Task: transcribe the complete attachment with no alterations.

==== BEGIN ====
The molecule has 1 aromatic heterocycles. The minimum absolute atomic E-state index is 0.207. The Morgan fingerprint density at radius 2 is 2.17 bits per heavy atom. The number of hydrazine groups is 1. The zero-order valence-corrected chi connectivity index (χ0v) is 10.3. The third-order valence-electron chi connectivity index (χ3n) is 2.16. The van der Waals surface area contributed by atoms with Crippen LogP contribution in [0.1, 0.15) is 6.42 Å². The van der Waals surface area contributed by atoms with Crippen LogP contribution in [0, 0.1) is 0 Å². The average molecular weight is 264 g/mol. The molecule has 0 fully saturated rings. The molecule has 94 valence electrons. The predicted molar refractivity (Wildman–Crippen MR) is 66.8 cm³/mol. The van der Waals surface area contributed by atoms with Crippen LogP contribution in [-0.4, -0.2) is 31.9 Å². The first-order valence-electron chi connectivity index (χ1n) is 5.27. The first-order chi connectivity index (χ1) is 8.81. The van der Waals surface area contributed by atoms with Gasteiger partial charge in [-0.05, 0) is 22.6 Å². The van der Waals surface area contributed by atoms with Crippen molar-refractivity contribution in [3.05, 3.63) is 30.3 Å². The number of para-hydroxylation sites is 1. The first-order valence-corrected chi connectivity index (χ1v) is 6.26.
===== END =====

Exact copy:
The molecule has 1 aromatic heterocycles. The minimum absolute atomic E-state index is 0.207. The Morgan fingerprint density at radius 2 is 2.17 bits per heavy atom. The number of hydrazine groups is 1. The zero-order valence-corrected chi connectivity index (χ0v) is 10.3. The third-order valence-electron chi connectivity index (χ3n) is 2.16. The van der Waals surface area contributed by atoms with Crippen LogP contribution in [0.1, 0.15) is 6.42 Å². The van der Waals surface area contributed by atoms with Crippen LogP contribution in [0, 0.1) is 0 Å². The average molecular weight is 264 g/mol. The molecule has 0 fully saturated rings. The molecule has 94 valence electrons. The predicted molar refractivity (Wildman–Crippen MR) is 66.8 cm³/mol. The van der Waals surface area contributed by atoms with Crippen LogP contribution in [-0.4, -0.2) is 31.9 Å². The first-order valence-electron chi connectivity index (χ1n) is 5.27. The first-order chi connectivity index (χ1) is 8.81. The van der Waals surface area contributed by atoms with Gasteiger partial charge in [-0.05, 0) is 22.6 Å². The van der Waals surface area contributed by atoms with Crippen molar-refractivity contribution in [3.05, 3.63) is 30.3 Å². The number of para-hydroxylation sites is 1. The first-order valence-corrected chi connectivity index (χ1v) is 6.26.